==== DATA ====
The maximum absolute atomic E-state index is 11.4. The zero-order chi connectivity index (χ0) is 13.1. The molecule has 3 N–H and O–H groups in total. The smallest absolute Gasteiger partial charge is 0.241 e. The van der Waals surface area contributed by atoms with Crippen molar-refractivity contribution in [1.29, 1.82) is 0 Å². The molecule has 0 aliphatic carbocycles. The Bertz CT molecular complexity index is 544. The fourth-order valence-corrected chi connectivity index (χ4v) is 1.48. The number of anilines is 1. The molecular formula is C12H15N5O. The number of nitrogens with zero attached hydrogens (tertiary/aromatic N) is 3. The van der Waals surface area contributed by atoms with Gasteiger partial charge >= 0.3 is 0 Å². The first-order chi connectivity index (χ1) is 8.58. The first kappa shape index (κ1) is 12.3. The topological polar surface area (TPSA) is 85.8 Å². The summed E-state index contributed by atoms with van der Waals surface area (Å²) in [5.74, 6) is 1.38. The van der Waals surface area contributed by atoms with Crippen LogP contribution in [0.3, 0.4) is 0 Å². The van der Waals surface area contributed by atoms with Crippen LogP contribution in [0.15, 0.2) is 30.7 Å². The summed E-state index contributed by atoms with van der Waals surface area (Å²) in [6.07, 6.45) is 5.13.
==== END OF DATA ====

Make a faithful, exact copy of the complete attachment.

The maximum absolute atomic E-state index is 11.4. The zero-order chi connectivity index (χ0) is 13.1. The molecule has 3 N–H and O–H groups in total. The smallest absolute Gasteiger partial charge is 0.241 e. The van der Waals surface area contributed by atoms with Crippen molar-refractivity contribution in [1.29, 1.82) is 0 Å². The molecule has 0 aliphatic carbocycles. The Bertz CT molecular complexity index is 544. The fourth-order valence-corrected chi connectivity index (χ4v) is 1.48. The number of anilines is 1. The molecular formula is C12H15N5O. The number of nitrogens with zero attached hydrogens (tertiary/aromatic N) is 3. The van der Waals surface area contributed by atoms with Gasteiger partial charge >= 0.3 is 0 Å². The first-order chi connectivity index (χ1) is 8.58. The first kappa shape index (κ1) is 12.3. The topological polar surface area (TPSA) is 85.8 Å². The summed E-state index contributed by atoms with van der Waals surface area (Å²) in [5.74, 6) is 1.38. The van der Waals surface area contributed by atoms with Crippen LogP contribution in [0.3, 0.4) is 0 Å². The van der Waals surface area contributed by atoms with Crippen LogP contribution in [0.15, 0.2) is 30.7 Å². The summed E-state index contributed by atoms with van der Waals surface area (Å²) in [6.07, 6.45) is 5.13.